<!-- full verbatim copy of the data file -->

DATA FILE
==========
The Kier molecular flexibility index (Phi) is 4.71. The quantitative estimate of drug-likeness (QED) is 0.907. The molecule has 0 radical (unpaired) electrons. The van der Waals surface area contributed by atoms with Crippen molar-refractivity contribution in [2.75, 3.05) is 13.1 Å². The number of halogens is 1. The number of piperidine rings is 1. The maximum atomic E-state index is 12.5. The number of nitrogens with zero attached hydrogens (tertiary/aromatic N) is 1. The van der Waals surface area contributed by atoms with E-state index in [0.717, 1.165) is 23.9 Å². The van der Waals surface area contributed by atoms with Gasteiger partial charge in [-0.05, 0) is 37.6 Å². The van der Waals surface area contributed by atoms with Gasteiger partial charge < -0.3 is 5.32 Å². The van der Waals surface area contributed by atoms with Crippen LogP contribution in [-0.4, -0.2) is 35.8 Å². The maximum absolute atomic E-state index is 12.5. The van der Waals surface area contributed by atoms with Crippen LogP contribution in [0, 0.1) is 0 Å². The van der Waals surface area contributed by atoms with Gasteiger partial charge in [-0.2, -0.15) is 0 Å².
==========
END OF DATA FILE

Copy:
The Kier molecular flexibility index (Phi) is 4.71. The quantitative estimate of drug-likeness (QED) is 0.907. The molecule has 0 radical (unpaired) electrons. The van der Waals surface area contributed by atoms with Crippen molar-refractivity contribution in [2.75, 3.05) is 13.1 Å². The number of halogens is 1. The number of piperidine rings is 1. The maximum atomic E-state index is 12.5. The number of nitrogens with zero attached hydrogens (tertiary/aromatic N) is 1. The van der Waals surface area contributed by atoms with E-state index in [0.717, 1.165) is 23.9 Å². The van der Waals surface area contributed by atoms with Gasteiger partial charge in [-0.05, 0) is 37.6 Å². The van der Waals surface area contributed by atoms with Gasteiger partial charge < -0.3 is 5.32 Å². The van der Waals surface area contributed by atoms with Crippen LogP contribution in [-0.4, -0.2) is 35.8 Å². The maximum absolute atomic E-state index is 12.5. The van der Waals surface area contributed by atoms with Crippen LogP contribution in [0, 0.1) is 0 Å². The van der Waals surface area contributed by atoms with Gasteiger partial charge in [-0.2, -0.15) is 0 Å².